what r your thoughts on parallel development instead of branch? i usually avoid branches by being able to commit small steps without breaking functionality while adding new features
You're in trouble if one feature is a no-go. Not easy to undo.
humm cool ... i haven't run into that but yep it would be more painful than with a branch
The issue is that teams feel pressured to fix the maligned feature so that the release can go ahead as planned, too afraid to put together an alternate build. So even though it's Friday, they managed to get the issue fixed. Was this done with the same quality as the rest of the work that week? Probably not.

Exercising the omission of a feature takes this fear away. You have the confidence to release any combination of features at the drop of a hat.

You should be running into this more often. Instead, most are left with no choices and won't rebuild with the problem feature missing.
I would disagree slightly with "no back-merges". Back merges which are necessary to move your feature forward can be a smell, but doing a they are certainly not inherently evil.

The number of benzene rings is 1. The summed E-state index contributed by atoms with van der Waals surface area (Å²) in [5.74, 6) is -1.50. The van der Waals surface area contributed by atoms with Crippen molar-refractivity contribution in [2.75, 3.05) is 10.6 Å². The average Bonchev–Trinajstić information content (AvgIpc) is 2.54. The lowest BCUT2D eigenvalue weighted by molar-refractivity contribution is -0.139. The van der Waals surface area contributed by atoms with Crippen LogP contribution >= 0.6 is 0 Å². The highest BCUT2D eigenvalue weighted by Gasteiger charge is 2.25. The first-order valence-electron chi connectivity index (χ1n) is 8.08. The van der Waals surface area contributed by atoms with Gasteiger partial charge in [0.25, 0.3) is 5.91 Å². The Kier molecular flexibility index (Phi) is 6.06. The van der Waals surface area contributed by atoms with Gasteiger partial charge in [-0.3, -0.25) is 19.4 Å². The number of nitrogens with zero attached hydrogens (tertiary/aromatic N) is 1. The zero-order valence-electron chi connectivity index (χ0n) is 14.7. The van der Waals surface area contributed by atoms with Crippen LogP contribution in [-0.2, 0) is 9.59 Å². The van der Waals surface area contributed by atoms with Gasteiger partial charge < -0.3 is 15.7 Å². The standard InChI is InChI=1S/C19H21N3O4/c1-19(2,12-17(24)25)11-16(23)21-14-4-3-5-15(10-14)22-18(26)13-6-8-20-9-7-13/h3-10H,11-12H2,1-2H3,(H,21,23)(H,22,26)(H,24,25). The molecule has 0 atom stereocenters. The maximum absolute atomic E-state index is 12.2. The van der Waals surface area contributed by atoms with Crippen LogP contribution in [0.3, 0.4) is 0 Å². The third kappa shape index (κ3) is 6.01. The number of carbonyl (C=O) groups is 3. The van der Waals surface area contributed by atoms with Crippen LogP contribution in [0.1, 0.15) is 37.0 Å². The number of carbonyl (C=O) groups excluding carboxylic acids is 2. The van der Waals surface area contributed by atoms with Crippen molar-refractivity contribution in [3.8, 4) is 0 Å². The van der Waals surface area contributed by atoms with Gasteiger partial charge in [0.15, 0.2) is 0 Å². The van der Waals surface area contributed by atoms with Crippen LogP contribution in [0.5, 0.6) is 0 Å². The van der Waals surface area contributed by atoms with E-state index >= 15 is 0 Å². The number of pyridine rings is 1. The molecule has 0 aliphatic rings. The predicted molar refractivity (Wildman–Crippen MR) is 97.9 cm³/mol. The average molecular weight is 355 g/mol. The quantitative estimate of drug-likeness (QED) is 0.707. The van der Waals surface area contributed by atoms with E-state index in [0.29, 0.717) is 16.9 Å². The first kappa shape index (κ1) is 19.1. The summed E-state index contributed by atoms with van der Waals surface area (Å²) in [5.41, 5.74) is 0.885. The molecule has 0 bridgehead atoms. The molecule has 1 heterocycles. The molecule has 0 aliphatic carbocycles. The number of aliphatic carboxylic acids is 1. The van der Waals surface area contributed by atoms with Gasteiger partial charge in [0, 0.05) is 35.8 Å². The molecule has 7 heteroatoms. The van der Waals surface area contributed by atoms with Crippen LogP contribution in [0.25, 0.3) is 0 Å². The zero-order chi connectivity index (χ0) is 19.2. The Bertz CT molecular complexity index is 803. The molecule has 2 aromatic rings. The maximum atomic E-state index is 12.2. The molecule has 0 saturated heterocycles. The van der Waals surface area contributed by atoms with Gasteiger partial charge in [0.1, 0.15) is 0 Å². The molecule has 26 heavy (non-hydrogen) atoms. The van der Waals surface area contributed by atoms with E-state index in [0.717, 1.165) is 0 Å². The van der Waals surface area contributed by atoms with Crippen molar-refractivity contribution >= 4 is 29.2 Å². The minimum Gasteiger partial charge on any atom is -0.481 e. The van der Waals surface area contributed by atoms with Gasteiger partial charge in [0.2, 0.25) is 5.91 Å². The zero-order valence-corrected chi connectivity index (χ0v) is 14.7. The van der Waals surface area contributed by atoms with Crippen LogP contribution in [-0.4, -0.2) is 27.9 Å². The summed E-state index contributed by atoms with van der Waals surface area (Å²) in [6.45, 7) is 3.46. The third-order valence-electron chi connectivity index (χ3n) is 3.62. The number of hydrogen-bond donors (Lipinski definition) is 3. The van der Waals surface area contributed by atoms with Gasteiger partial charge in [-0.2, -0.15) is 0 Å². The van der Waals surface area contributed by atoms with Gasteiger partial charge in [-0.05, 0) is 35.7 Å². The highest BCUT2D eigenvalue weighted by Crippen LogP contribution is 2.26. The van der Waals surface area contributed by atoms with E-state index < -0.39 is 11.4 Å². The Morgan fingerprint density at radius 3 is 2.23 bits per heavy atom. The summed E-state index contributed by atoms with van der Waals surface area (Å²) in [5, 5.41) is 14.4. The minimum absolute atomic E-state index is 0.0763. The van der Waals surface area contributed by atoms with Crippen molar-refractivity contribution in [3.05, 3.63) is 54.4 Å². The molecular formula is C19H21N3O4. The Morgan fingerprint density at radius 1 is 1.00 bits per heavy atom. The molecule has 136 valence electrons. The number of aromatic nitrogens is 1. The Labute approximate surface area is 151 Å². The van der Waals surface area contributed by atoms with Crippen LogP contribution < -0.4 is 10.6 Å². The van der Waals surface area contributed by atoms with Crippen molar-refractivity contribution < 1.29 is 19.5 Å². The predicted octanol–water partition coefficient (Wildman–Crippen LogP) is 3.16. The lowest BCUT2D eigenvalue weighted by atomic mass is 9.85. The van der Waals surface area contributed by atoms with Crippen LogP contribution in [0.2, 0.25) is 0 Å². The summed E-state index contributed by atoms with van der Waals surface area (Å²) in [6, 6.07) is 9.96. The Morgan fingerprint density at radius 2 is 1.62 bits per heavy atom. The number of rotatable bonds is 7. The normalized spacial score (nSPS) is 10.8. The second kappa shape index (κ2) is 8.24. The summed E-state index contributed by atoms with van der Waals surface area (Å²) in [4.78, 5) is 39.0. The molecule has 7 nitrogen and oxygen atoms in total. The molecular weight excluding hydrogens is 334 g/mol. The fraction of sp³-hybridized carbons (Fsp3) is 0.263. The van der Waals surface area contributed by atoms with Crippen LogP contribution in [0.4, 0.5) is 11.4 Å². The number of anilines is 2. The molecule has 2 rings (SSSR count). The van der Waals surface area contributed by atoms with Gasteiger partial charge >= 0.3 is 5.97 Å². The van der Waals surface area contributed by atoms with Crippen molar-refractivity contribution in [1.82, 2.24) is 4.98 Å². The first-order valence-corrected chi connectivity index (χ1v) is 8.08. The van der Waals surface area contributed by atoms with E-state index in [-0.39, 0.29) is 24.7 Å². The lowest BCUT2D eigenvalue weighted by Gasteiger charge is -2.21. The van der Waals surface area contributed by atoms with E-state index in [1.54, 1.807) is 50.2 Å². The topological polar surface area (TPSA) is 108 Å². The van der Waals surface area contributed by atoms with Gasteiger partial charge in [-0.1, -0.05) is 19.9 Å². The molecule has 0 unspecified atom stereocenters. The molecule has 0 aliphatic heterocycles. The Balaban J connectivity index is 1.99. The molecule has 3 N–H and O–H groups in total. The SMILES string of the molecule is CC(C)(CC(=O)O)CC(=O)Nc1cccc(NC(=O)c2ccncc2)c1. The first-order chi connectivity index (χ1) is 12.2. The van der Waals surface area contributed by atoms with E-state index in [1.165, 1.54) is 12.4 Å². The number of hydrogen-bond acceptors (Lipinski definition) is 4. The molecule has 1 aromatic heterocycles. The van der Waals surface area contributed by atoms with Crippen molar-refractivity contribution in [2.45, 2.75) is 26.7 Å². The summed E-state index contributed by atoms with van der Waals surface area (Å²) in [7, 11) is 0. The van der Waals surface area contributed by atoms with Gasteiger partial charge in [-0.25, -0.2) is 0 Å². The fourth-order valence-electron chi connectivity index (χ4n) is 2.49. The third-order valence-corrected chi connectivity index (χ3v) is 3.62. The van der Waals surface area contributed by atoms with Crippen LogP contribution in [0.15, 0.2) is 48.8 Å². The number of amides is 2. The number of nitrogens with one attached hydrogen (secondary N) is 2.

The feature branch should be small, but you should still be refactoring and executing test suites in the context of the whole app with changes you will be soon integrating with before pushing to integration. If you do not execute your full test suite and refactor with those features integrated since your branch was conceived before pushing, you chance undone work in the integration branch. CI on the integration branch is a safety net, not a cure.
This is an interesting workflow - thanks for posting, as I couldn't figure out your point of view from your tweets.